A case of corporate espionage becomes violent in a new mystery from Atkinson (Cached Out, 2015, etc.) featuring recurring hero Cliff Knowles, a smart, scrappy FBI agent.
Cliff has traded in his badge for a quieter position as a licensed private investigator, and he hopes to settle down to a relatively normal life in California with his beloved wife, Ellen Kennedy, still an active FBI agent, and their infant son. He’s soon contacted by Silicon Valley company Advanced Photolithics, or APL which makes equipment for computer chip manufacturers. Business has been bad lately, and API executives fear that someone has stolen their proprietary drawings and is now undercutting their prices for replacement parts. But a murder may also be in the mix, as Cliff discovers that an employee for Belcher Industries, an API vendor in rural Utah, might have had information that led to his mysterious death. Cliff investigates in Utah with the help of his old friend, retired agent Tim Rothman, and soon winds up in danger himself. Ellen and her partner also get involved in the case; a side plot has Ellen performing a background check on a woman seeking to get a pardon for a decades-old crime, and it turns out that the woman had once attacked Cliff in a drunken rage. This second storyline is well-written but doesn’t fit in with the rest of the tale, even on a thematic level. Later, in a thrilling car chase, Cliff and Ellen go after one of the book’s most dangerous villains; however, Atkinson barely describes another important baddie, despite the fact that the person is the ringleader of the entire affair. The story as a whole is fast-moving and snappily plotted, and it includes some especially tense sequences, such as when Cliff evades a killer in the scorching Nevada desert. Atkinson deserves credit for taking a dry premise for a mystery—the stolen goods are, after all, drawings of gaskets and valves—and creating an enjoyable story.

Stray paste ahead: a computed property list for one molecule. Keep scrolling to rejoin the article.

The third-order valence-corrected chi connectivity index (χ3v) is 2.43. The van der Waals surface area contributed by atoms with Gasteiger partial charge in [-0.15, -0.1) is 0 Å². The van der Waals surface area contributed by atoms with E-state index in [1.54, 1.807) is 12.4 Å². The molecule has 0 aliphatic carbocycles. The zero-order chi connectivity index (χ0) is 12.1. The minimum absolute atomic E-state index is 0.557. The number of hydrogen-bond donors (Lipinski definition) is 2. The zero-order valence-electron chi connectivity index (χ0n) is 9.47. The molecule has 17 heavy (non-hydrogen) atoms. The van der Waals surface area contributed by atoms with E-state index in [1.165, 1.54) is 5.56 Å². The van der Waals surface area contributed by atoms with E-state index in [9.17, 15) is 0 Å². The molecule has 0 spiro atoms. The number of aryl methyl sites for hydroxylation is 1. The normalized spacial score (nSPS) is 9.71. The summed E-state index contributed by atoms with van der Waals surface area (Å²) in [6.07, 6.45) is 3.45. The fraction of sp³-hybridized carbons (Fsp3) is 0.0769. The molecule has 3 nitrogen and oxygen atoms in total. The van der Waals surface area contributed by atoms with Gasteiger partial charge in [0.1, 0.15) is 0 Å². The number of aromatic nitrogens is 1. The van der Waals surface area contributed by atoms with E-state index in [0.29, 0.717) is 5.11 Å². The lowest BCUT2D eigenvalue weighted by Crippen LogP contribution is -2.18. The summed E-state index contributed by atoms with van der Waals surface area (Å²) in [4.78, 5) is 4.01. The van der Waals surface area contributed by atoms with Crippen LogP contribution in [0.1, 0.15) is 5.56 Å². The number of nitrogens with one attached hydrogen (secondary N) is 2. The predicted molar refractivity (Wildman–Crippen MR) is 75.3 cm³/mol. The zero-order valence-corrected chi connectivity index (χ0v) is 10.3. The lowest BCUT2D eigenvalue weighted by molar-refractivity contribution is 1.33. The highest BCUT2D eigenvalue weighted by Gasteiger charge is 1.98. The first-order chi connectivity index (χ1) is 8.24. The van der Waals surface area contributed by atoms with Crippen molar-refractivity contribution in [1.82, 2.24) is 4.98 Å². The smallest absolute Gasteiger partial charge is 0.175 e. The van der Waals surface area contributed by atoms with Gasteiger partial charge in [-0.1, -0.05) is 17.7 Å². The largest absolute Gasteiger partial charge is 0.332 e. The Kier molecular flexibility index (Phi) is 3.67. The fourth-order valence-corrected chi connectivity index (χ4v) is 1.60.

An often engaging mystery from an author who will hopefully provide further series installments.